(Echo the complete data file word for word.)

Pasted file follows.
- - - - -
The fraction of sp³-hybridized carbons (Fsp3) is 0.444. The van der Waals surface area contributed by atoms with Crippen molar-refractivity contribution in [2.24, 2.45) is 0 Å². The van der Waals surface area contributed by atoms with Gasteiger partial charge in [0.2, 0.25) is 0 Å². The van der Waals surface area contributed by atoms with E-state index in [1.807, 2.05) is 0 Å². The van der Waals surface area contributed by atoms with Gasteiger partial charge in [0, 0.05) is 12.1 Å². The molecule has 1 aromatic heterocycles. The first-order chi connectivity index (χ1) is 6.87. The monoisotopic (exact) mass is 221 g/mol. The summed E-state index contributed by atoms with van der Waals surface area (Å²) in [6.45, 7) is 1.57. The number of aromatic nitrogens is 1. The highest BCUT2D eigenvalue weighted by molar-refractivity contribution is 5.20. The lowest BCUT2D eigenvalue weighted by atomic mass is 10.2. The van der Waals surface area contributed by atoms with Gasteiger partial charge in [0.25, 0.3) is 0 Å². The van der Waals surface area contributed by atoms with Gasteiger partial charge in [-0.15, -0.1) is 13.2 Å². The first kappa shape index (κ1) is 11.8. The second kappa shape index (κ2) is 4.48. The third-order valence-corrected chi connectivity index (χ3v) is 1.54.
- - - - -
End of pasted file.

The fraction of sp³-hybridized carbons (Fsp3) is 0.444. The van der Waals surface area contributed by atoms with Crippen molar-refractivity contribution in [2.24, 2.45) is 0 Å². The van der Waals surface area contributed by atoms with Gasteiger partial charge in [0.2, 0.25) is 0 Å². The van der Waals surface area contributed by atoms with E-state index in [1.807, 2.05) is 0 Å². The van der Waals surface area contributed by atoms with Gasteiger partial charge in [0, 0.05) is 12.1 Å². The molecule has 1 aromatic heterocycles. The first-order chi connectivity index (χ1) is 6.87. The monoisotopic (exact) mass is 221 g/mol. The summed E-state index contributed by atoms with van der Waals surface area (Å²) in [6.45, 7) is 1.57. The number of aromatic nitrogens is 1. The highest BCUT2D eigenvalue weighted by molar-refractivity contribution is 5.20. The lowest BCUT2D eigenvalue weighted by atomic mass is 10.2. The van der Waals surface area contributed by atoms with Gasteiger partial charge in [0.25, 0.3) is 0 Å². The van der Waals surface area contributed by atoms with Gasteiger partial charge in [-0.15, -0.1) is 13.2 Å². The first kappa shape index (κ1) is 11.8. The second kappa shape index (κ2) is 4.48. The third-order valence-corrected chi connectivity index (χ3v) is 1.54.